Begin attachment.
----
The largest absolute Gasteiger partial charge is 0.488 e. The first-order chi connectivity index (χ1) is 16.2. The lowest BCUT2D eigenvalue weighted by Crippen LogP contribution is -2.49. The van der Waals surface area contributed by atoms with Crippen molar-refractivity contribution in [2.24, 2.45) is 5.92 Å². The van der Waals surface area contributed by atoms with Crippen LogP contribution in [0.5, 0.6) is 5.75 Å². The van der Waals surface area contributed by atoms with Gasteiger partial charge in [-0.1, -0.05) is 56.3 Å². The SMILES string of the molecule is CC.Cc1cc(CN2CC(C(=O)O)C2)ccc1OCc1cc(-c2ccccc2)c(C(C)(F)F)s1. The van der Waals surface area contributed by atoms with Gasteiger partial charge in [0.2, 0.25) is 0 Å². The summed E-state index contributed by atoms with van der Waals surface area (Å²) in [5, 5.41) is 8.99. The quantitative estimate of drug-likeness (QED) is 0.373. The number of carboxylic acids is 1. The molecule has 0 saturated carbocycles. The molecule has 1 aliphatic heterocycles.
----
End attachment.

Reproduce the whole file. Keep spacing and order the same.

The largest absolute Gasteiger partial charge is 0.488 e. The first-order chi connectivity index (χ1) is 16.2. The lowest BCUT2D eigenvalue weighted by Crippen LogP contribution is -2.49. The van der Waals surface area contributed by atoms with Crippen molar-refractivity contribution in [2.24, 2.45) is 5.92 Å². The van der Waals surface area contributed by atoms with Crippen LogP contribution in [0.5, 0.6) is 5.75 Å². The van der Waals surface area contributed by atoms with Gasteiger partial charge in [-0.1, -0.05) is 56.3 Å². The SMILES string of the molecule is CC.Cc1cc(CN2CC(C(=O)O)C2)ccc1OCc1cc(-c2ccccc2)c(C(C)(F)F)s1. The van der Waals surface area contributed by atoms with Gasteiger partial charge in [0.2, 0.25) is 0 Å². The summed E-state index contributed by atoms with van der Waals surface area (Å²) in [5, 5.41) is 8.99. The quantitative estimate of drug-likeness (QED) is 0.373. The number of carboxylic acids is 1. The molecule has 0 saturated carbocycles. The molecule has 1 aliphatic heterocycles.